Ad­di­tional safety equip­ment led the short list of changes for the 1974-model-year Dodge Chal­lengers, which in­cluded lap and shoul­der belts equipped with an in­er­tia reel. In ad­di­tion, there was a fed­er­al­ly­man­dated seat-belt ig­ni­tion in­ter­lock, which pre­vented the car from be­ing started if the driver or pas­sen­ger didn’t buckle up. The en­gine op­tions suf­fered once again as the Dodge Chal­lenger of­fered the 5.2-litre V8 as stan­dard, while a 183kw, 5.9-litre (360ci) V8 re­placed the 5.6-litre V8.

In­evitably, five years of Chal­lenger pro­duc­tion came to an end in April 1974 — at that time 188,600 ex­am­ples had been pro­duced.

Top Ba­nana

Our fea­tured 1972 Dodge Chal­lenger was first reg­is­tered in New Zealand back in Septem­ber, 1987, and this hand­some mus­cle car soon be­came a regular sight cruis­ing the streets of West Auck­land.

Over the years, the Chal­lenger sur­vived a mul­ti­tude of own­ers in­clud­ing sev­eral mem­bers of the Amer­i­can Mus­cle Car Club — some of whom spent long hours and poured many hard-earned dol­lars into up­grad­ing and restor­ing the car. Th­ese up­grades in­cluded a re­built

Nigel reck­ons that Simon must have known he would fall in love with the Chal­lenger, as he’d been told to feel free to use it at week­ends

en­gine and driv­e­train, and in 1997 it was fully stripped down to the bare shell, soda blasted and treated to a com­plete re­paint in Top Ba­nana — a fac­tory colour.

The cur­rent owner, Nigel Teape, took pos­ses­sion of the Chal­lenger in Fe­bru­ary, 2010. At that time he’d just sold his 1968 Dodge Charger to friends, Simon and Patty Domett, who also owned a beau­ti­ful Plum Crazy big-block 1970 Chal­lenger as well as very nice 1972 Dodge Chal­lenger. Not hav­ing room in their garage for three cars, and hav­ing com­pleted their dream of own­ing an E-body and a B-body Mopar, it was de­cided the yel­low ’72 Chal­lenger had to go. As Nigel now had space in his garage, he of­fered to help Simon sell the car whilst un­der­tak­ing a full bare-metal restora­tion on a ’74 Chal­lenger at the same time.

Nigel reck­ons that Simon must have known he would fall in love with the Chal­lenger, as he’d been told to feel free to use it at week­ends. No one in their right mind would turn down such an of­fer, so Nigel oblig­ingly made up a for-sale sign and drove it to sev­eral club runs and break­fast gath­er­ings. And, you guessed it , the more time Nigel spent be­hind the wheel of the Chal­lenger the more po­ten­tial he saw in it. Even­tu­ally an of­fer was made by a club mem­ber for the car, but it was well be­low the ask­ing price. When Nigel passed the of­fer on, Simon sounded as if he’d go with that of­fer de­spite it be­ing low, say­ing — “Well, what do you reckon? I want it gone!”

In an in­stant Nigel jok­ingly replied — “Mate, I would buy it my­self for that!” The rest, you can fig­ure out your­self.

De­ci­sion Time

Nigel fig­ured that he would drive the Chal­lenger un­til he had com­pleted the restora­tion on his other 1974 Chal­lenger and then maybe sell it on again. Dur­ing the sub­se­quent five years Nigel fin­ished off the ’72 Chal­lenger to a point where he was re­ally happy with it.

Early on he’d taken the car to Rod­ney Hol­land of Rod­ney’s Restora­tions for a rou­tine cut and pol­ish, the ap­pli­ca­tion of R/T stripes along the car’s flanks and for the doors to be prop­erly aligned. Rod­ney called Nigel af­ter a few days and asked what his plans were for the car — a call that seemed so por­ten­tous Nigel pan­icked, think­ing that Rod­ney had dis­cov­ered hid­den rust or, worse still, Dodge Coro­net parts welded in places they shouldn’t be. Luck­ily for Nigel, the news was all good. From what Rod­ney could see, the Chal­lenger still re­tained its orig­i­nal floor pan and pan­els, there was no rust and no sign of any ac­ci­dent dam­age — in fact, Nigel’s car boasted one of the bet­ter Chal­lenger bod­ies Rod­ney had seen.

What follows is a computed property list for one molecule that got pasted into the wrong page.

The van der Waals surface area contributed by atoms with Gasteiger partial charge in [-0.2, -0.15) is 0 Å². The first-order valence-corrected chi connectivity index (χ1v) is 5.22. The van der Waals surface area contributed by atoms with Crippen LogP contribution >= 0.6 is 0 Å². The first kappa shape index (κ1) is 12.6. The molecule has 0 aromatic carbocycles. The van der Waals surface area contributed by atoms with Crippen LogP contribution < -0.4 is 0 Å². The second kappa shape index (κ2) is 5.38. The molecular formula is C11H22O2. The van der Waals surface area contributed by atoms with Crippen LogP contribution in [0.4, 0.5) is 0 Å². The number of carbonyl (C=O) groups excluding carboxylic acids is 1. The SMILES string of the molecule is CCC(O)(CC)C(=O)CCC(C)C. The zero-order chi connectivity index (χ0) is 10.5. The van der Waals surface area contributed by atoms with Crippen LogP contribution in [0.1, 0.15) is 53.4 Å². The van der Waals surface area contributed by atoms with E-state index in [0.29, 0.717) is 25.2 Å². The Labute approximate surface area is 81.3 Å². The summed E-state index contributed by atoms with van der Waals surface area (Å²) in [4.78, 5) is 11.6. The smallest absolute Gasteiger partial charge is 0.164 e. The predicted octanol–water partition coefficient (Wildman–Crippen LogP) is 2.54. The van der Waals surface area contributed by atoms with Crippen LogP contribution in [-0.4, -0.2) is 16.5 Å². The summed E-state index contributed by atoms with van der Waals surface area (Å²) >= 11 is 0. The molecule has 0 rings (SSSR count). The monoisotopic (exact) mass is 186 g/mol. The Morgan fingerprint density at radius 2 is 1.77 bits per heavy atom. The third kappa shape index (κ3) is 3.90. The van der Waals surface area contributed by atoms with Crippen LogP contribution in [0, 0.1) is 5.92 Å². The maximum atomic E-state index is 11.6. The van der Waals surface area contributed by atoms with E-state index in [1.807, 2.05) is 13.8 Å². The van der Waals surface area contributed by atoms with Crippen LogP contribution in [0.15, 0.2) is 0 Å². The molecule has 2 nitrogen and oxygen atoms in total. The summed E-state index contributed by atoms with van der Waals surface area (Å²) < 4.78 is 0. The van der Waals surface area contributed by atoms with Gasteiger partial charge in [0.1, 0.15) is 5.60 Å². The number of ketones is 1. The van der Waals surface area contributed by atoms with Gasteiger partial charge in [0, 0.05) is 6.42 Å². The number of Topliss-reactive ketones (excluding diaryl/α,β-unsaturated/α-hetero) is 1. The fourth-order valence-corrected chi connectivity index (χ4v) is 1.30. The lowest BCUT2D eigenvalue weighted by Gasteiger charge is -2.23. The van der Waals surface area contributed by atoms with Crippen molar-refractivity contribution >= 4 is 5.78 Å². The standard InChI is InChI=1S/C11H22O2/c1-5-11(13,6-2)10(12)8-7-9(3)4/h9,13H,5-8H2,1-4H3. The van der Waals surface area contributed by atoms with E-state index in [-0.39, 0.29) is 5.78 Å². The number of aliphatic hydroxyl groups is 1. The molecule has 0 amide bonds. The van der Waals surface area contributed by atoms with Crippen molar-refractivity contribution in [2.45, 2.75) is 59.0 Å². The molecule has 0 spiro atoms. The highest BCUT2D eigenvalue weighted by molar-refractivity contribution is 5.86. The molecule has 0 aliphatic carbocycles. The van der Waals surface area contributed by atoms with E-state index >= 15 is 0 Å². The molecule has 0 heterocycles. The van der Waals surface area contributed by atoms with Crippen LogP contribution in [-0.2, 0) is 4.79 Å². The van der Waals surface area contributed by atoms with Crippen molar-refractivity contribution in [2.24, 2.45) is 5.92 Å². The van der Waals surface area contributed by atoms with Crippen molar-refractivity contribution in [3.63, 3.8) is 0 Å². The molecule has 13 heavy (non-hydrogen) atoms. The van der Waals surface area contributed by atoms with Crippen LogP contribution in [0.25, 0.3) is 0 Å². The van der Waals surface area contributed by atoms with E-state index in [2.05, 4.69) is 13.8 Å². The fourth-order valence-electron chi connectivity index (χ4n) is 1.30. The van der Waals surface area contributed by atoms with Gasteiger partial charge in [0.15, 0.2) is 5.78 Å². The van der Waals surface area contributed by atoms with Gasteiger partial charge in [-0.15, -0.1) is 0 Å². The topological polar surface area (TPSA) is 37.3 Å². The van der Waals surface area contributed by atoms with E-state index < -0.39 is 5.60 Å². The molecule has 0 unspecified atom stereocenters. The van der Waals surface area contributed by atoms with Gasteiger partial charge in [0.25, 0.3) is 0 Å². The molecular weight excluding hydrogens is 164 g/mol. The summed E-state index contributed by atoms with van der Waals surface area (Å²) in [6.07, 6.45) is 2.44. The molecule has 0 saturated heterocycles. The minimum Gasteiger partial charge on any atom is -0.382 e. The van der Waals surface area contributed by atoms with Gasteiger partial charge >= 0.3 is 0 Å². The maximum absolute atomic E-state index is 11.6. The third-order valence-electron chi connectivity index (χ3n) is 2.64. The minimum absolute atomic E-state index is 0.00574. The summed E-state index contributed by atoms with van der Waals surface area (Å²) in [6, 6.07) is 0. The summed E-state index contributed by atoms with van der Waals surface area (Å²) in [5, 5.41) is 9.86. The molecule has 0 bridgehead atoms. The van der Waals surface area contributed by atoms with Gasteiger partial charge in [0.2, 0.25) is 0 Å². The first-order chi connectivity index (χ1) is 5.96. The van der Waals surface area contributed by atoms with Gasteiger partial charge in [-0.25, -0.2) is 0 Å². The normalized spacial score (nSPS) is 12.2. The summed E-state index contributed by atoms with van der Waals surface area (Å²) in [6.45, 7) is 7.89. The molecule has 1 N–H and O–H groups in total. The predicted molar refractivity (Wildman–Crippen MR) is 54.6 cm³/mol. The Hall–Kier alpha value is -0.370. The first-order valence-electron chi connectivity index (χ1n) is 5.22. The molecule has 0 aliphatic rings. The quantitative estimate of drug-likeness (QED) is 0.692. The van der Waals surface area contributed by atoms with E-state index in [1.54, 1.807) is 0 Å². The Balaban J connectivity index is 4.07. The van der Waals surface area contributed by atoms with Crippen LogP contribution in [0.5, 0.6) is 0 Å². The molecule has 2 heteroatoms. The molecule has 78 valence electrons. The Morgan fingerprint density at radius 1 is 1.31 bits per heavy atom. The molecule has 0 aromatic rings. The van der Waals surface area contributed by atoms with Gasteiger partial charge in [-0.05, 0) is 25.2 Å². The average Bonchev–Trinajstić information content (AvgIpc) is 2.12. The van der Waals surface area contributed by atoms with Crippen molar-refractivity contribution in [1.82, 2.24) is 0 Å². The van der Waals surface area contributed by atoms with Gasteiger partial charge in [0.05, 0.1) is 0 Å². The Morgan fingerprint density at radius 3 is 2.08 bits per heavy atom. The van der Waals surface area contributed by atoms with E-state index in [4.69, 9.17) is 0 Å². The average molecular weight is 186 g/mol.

With that ex­pert as­sess­ment ring­ing in his ears, Nigel made a quick de­ci­sion to keep the ba­nana-yel­low Chal­lenger and sell off his 1974 project — and, in do­ing so, save him­self a whole lot of work and money fin­ish­ing off the later-model car. Nigel had no prob­lems sell­ing the project to a friend and fel­low club mem­ber, Brent Marsh, who has since com­pleted the build and now the fully re­stored, ’74 Chal­lenger keeps Brent’s 1969 Mus­tang com­pany in the garage.

Up­grades

When Nigel first pur­chased the yel­low Chal­lenger from Simon, it only needed a few fin­ish­ing touches — in­clud­ing the fit­ment of new badges plus bon­net black-out and side stripes. The car’s V8 ran very well and, fol­low­ing a car­bu­ret­tor and in­take man­i­fold change, a dyno-tune ses­sion recorded a healthy 243kw at the rear wheels. Want­ing a bit more of a throaty sound, Nigel changed the ex­haust to in­clude a TTI ex­haust sys­tem with X-pipe and Flow­mas­ter muf­flers. He also de­cided to up­grade the fac­tory han­dling, and fit­ted a larger front tor­sion bar, an anti-sway bar and a set of Koni ad­justable gas shocks, which make a huge dif­fer­ence on cor­ners.

The Chal­lenger’s in­te­rior was in great orig­i­nal con­di­tion with the ex­cep­tion of a cracked dash top, which Nigel has now had re­stored. He also man­aged to track down a cen­tre con­sole, an item that was miss­ing when he bought the car.

To date, Nigel has been on many fam­ily out­ings with his wife Maria and kids, Max and Michaela, who love trav­el­ling in the Chal­lenger. They have at­tended three Beach Hops, the Easter Ohakune run with the AMCC (Amer­i­can Mus­cle Car Club) at Taupo sev­eral times, and the Dodge has been around Hamp­ton Downs a few times. As you would ex­pect of a clas­sic mus­cle car, the Chal­lenger has been drawn to the dragstrip many times — Nigel’s best time down the Mere­mere drag­way be­ing 13.5 sec­onds at 106mph (170.59kph).

Nigel ad­mits that he ini­tially thought the car’s bright ba­nanayel­low colour was very loud, but af­ter ap­ply­ing the con­trast­ing black side stripes, black on the bon­net and black­ing out the grille, he reck­ons it looks fan­tas­tic, and he wouldn’t have it any other colour. To this day he has not seen an­other Chal­lenger the same shade of yel­low and says, “It’s quite funny at car shows, the bugs must think it is a gi­ant sun­flower as it will at­tract all sorts of in­sects when all the sur­round­ing cars have none on them!”

Plans for the fu­ture? The Dodge is fi­nally just how Nigel wants it, and he plans to do a whole lot more cruis­ing in it, es­pe­cially with the price of fuel be­ing so low at the mo­ment, although he jok­ingly notes that the price of rear tyres hasn’t come down as well — the rears don’t tend to last that long, as the Chal­lenger burns plenty of rub­ber as well as petrol. Look­ing back to the 1970s, it’s those fac­tors which lead to the demise of such great cars — how things have changed.

Ac­knowl­edge­ments

Nigel would like to take this op­por­tu­nity to thank Mark Pir­rit from Pir­rit Au­to­mo­tive (Mopars West) for all his

help in get­ting the Chal­lenger to where it is to­day.